Tuesday, January 13, 2015

French Cardinal Tauran Reacts to Terrorist Attacks

President, Pontifical Council for Interreligious Dialogue:

"We always try to dialogue, but then these crimes occur and they have no possible justification. They don't follow true Islam either. They are very harmful as well, because they decrease the credibility of inter-religious dialogue. People get confused about whether they are true believers or not.”

The French Cardinal says religion does not promote war and hate in the world, though some misuse it as a tool for violence.

So much to react to.

1) "We always try to dialogue, but then these crimes occur"

I think one of the problems with inter-religious dialogue is that, in general, it's an elitist exercise. Well-educated clergy and academics don't need inter-religious dialogue.

Everyday people need inter-religious dialogue.

I strongly believe in it, I ran an interfaith message board for eight years.

The purpose of inter-religious dialogue isn't to "promote understanding" although it can produce that result. Its purpose is to produce tolerance. How does it produce tolerance? By having people speak their minds and then having others listen and not react violently (either physically or verbally). Political correctness doesn't produce tolerance. It makes hurt feelings the basis for grievances. Hurt feelings become the justification to get the offending party to be quiet. It's politically self-serving. All you have to do is say "I'm hurt" and then criticism is silenced.

That's what Muslims want to do. Their hurt feelings silences criticism of Allah, the Koran and Islam in general.

Interfaith dialogue among clergy is always a sedate affair because nobody ever says anything offensive, whereas talk among the "rabble" would by necessity be blunt. And that's a good thing. You can't change what isn't acknowledged. 

If Muslims want people to stop thinking they're a bunch of terrorists, they have to start by letting people state their feelings that they think they're a bunch of terrorists.

Because if that thought is silenced, then it will never be addressed.

Interfaith dialogue forces people to listen. And in listening they learn to suck it up. You can't keep up being chronically offended (unless you're rewarded for it.) You learn to not get upset at opinions you don't like. 

Another positive aspect of inter-religious dialogue is debate. Now people might think that arguing over religion is a great way to fuel religious tension.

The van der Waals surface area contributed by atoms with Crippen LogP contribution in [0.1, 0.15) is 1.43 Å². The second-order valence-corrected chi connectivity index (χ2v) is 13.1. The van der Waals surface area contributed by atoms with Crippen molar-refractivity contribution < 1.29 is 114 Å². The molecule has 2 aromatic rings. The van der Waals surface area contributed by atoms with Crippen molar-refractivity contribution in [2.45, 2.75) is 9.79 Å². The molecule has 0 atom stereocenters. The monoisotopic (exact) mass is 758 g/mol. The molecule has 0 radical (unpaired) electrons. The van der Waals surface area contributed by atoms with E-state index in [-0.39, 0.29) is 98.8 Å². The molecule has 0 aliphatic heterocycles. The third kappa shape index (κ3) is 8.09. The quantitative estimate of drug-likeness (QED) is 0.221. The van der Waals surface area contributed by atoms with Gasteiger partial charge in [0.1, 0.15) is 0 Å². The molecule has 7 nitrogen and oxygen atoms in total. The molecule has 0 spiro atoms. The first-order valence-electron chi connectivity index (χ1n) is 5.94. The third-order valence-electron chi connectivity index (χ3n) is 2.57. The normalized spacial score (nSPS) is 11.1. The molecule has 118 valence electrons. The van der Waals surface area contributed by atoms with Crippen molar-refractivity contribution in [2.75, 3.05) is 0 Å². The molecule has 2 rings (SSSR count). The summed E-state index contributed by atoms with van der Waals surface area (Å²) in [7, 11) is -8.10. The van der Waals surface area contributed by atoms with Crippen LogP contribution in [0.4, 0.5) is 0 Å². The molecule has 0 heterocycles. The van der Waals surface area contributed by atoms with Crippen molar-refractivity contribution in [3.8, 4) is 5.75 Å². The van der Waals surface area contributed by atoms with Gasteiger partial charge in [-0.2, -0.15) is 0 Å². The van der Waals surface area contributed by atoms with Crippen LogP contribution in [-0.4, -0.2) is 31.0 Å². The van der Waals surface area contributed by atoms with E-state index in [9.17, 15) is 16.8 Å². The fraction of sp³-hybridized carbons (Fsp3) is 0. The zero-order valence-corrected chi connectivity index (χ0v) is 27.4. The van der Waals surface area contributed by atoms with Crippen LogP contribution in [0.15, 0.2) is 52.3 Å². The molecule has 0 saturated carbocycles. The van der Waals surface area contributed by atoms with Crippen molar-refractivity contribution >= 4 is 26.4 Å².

In fact, I think what it does is it focuses speech on facts and logic. You can't be factual and logical when you're emotional. Religions gain respect by the behaviour of their adherents (and that's the way it should be). Those adherents who can be factual and logical gain credibility for their faith, and those who can't are demerits-- and people tell them to shut up and learn how to debate.

And a third good consequence of inter-religious dialogue is that if people talk to one another, they're not shooting. And it's harder to be violent to groups of people you've had a long-standing engagement with, even if it's to debate religion.

There are some fanatics for whom these points will not apply because they are too far-gone. But that's just the point: reach people before they are too far-gone.  

If you really want to reach everyday people, this is what needs to be done.

2) They don't follow true Islam either

I have a fundamental problem with Catholic clergy saying there's "a true Islam". It would be better if Muslims believed in this "true Islam" as opposed to a violent one. But I think saying there's a "true Islam" attributes to it an inherent coherence that cannot be proper to a false religion. Islam is a fabrication, so there's no "true Islam". There are many possible readings of the Koran. Just like there are many possible readings of the Bible, but only the Church can elaborate on those propositions that are true or false.

3) They are very harmful as well, because they decrease the credibility of inter-religious dialogue.

Precisely because it never reaches the people it most needs to help: everyday people.

4) The French Cardinal says religion does not promote war and hate in the world, though some misuse it as a tool for violence.

Religion is a very broad phenomena. Of course some religion promotes war and hate. Duh.

Rather than whitewash the fact, we should oppose it as false religion.

Cardinal Tauran also says:

After the attacks in Paris, some said the Vatican may be ISIS' next target. Cardinal Tauran doesn't think terrorists would go that far.

That is astoundingly naive.